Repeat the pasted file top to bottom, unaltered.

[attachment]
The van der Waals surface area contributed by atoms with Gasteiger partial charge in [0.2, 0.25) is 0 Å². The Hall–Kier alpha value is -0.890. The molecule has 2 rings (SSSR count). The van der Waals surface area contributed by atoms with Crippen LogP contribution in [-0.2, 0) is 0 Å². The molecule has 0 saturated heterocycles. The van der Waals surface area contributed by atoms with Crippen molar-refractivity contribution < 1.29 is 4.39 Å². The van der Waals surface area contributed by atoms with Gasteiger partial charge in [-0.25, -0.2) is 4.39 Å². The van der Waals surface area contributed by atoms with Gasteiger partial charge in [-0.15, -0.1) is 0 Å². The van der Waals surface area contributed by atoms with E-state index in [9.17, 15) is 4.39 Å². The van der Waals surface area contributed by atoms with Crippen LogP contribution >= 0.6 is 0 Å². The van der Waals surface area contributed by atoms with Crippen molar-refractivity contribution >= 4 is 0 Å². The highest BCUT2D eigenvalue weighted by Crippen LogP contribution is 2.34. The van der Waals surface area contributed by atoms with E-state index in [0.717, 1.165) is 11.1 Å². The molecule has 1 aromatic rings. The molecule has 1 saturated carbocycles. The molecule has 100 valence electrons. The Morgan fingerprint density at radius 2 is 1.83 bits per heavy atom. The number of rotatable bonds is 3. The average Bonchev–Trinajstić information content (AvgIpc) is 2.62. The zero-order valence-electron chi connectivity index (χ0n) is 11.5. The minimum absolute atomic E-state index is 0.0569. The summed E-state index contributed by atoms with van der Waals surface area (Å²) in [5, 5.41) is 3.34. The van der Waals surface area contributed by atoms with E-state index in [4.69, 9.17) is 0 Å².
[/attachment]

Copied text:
The van der Waals surface area contributed by atoms with Gasteiger partial charge in [0.2, 0.25) is 0 Å². The Hall–Kier alpha value is -0.890. The molecule has 2 rings (SSSR count). The van der Waals surface area contributed by atoms with Crippen LogP contribution in [-0.2, 0) is 0 Å². The molecule has 0 saturated heterocycles. The van der Waals surface area contributed by atoms with Crippen molar-refractivity contribution < 1.29 is 4.39 Å². The van der Waals surface area contributed by atoms with Gasteiger partial charge in [-0.25, -0.2) is 4.39 Å². The van der Waals surface area contributed by atoms with Gasteiger partial charge in [-0.15, -0.1) is 0 Å². The van der Waals surface area contributed by atoms with E-state index in [9.17, 15) is 4.39 Å². The van der Waals surface area contributed by atoms with Crippen LogP contribution >= 0.6 is 0 Å². The van der Waals surface area contributed by atoms with Crippen molar-refractivity contribution >= 4 is 0 Å². The highest BCUT2D eigenvalue weighted by Crippen LogP contribution is 2.34. The van der Waals surface area contributed by atoms with E-state index in [0.717, 1.165) is 11.1 Å². The molecule has 1 aromatic rings. The molecule has 1 saturated carbocycles. The molecule has 100 valence electrons. The Morgan fingerprint density at radius 2 is 1.83 bits per heavy atom. The number of rotatable bonds is 3. The average Bonchev–Trinajstić information content (AvgIpc) is 2.62. The zero-order valence-electron chi connectivity index (χ0n) is 11.5. The minimum absolute atomic E-state index is 0.0569. The summed E-state index contributed by atoms with van der Waals surface area (Å²) in [5, 5.41) is 3.34. The van der Waals surface area contributed by atoms with E-state index in [4.69, 9.17) is 0 Å².